Caring for the Caregiver
Child sexual abuse impacts both the child and their family system. Caregivers of children who have been sexually abused may experience a wide range of emotions following a child’s disclosure. Common reactions may include but are not limited to feeling shocked or numb, anger, disbelief, denial, hatred toward the offender, feelings of insignificance, guilt, shame, and betrayal. Every person is different and emotional responses vary to each individual situation. Caregivers may show one of these reactions or any combination of them. The most important thing a caregiver can do for their self and their child is to find someone to listen and express their emotions in a healthy and adaptive manner. It is important that caregivers take care of themselves and their emotional well-being in order to take care of their child.
The National Child Traumatic Stress Network has stressed the importance of the caregivers role in their child’s healing process stating “Parents and caregivers can play a very important role in helping children and adolescents recover from their traumatic experiences. They may feel isolated in their efforts, but they are not alone.” At PASAC, parents are encouraged to be involved in their child’s treatment. PASAC also offers a support group for non-offending caregivers which occurs quarterly. This group gives caregivers an opportunity to provide support for one another and learn about the importance of self-care in addition to learning about the impact of trauma on their child and family system and positive parenting strategies.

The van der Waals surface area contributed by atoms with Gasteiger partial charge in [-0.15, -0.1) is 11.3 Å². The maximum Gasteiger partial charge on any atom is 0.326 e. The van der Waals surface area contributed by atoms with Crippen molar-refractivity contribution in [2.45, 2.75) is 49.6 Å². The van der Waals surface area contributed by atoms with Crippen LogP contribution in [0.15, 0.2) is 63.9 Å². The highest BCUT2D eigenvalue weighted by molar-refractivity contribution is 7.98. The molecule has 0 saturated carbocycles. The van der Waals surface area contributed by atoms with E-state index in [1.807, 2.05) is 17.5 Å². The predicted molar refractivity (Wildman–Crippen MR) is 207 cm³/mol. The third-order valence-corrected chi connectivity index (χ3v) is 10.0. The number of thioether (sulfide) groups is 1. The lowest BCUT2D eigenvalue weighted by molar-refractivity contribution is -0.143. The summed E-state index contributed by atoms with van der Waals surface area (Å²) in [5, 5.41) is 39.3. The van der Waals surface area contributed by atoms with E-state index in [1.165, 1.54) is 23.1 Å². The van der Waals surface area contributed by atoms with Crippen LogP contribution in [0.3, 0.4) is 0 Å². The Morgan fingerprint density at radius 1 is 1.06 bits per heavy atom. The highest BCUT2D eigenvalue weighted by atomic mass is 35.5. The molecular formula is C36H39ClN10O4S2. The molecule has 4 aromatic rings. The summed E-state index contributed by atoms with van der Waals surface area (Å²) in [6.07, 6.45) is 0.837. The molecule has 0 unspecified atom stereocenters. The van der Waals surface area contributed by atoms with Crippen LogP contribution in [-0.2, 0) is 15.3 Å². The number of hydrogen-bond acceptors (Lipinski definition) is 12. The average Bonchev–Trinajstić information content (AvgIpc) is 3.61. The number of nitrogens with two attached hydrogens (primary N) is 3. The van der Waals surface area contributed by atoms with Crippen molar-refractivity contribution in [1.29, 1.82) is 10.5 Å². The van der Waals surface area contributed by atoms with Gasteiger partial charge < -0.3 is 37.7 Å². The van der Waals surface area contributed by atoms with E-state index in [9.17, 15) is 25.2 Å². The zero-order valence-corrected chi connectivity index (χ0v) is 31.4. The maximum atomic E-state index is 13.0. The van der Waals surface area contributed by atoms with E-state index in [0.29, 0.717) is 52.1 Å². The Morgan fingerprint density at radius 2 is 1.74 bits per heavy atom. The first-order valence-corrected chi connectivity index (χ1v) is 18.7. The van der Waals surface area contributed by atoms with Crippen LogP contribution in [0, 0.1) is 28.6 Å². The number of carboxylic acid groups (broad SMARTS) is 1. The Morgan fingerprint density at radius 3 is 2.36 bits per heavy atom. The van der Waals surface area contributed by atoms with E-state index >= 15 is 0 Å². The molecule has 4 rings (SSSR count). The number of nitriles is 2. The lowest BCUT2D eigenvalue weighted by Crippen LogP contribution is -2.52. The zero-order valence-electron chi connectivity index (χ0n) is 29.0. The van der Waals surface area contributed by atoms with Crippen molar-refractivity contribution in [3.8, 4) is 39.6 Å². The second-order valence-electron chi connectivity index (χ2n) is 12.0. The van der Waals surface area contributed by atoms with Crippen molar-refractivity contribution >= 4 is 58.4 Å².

Simply put, self-care is taking time to care for you. In order to engage in self-care, an individual must believe it is ok to spend time on themselves and that it is beneficial to do so. Examples of self-care include deep breathing, imagery exercises, progressive muscle relaxation, meditation, practicing mindfulness, yoga, journaling, and engaging in expressive activities.
For more information on self-care ideas follow the links below:
For more information about our non-offending parent support group contact us at 270-534-4422 Monday through Friday from 9 am- 5 pm.
Erin Heltsley, M.A., L.P.P.